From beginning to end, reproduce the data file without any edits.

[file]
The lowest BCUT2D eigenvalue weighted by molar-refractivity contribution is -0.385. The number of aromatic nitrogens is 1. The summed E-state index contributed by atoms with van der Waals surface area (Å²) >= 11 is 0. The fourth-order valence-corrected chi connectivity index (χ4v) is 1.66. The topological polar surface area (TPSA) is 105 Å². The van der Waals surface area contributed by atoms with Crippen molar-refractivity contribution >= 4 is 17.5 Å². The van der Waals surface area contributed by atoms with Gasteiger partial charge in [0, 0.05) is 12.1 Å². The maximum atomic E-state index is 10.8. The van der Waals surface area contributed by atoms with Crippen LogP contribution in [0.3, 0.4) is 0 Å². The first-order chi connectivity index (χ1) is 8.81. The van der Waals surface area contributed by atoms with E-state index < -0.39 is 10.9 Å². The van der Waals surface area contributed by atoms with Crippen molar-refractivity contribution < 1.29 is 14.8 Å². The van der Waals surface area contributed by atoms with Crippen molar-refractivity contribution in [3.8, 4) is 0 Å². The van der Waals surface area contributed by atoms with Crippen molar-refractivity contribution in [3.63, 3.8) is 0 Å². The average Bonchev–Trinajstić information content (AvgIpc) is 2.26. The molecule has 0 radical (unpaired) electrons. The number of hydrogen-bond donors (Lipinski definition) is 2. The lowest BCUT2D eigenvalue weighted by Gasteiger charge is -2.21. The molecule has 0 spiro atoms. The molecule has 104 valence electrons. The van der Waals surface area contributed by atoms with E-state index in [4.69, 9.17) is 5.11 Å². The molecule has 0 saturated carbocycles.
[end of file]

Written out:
The lowest BCUT2D eigenvalue weighted by molar-refractivity contribution is -0.385. The number of aromatic nitrogens is 1. The summed E-state index contributed by atoms with van der Waals surface area (Å²) >= 11 is 0. The fourth-order valence-corrected chi connectivity index (χ4v) is 1.66. The topological polar surface area (TPSA) is 105 Å². The van der Waals surface area contributed by atoms with Crippen molar-refractivity contribution >= 4 is 17.5 Å². The van der Waals surface area contributed by atoms with Gasteiger partial charge in [0, 0.05) is 12.1 Å². The maximum atomic E-state index is 10.8. The van der Waals surface area contributed by atoms with Crippen LogP contribution in [0.3, 0.4) is 0 Å². The first-order chi connectivity index (χ1) is 8.81. The van der Waals surface area contributed by atoms with E-state index < -0.39 is 10.9 Å². The van der Waals surface area contributed by atoms with Crippen molar-refractivity contribution < 1.29 is 14.8 Å². The van der Waals surface area contributed by atoms with Crippen molar-refractivity contribution in [3.8, 4) is 0 Å². The van der Waals surface area contributed by atoms with Crippen molar-refractivity contribution in [3.63, 3.8) is 0 Å². The average Bonchev–Trinajstić information content (AvgIpc) is 2.26. The molecule has 0 radical (unpaired) electrons. The number of hydrogen-bond donors (Lipinski definition) is 2. The lowest BCUT2D eigenvalue weighted by Gasteiger charge is -2.21. The molecule has 0 spiro atoms. The molecule has 104 valence electrons. The van der Waals surface area contributed by atoms with E-state index in [4.69, 9.17) is 5.11 Å². The molecule has 0 saturated carbocycles.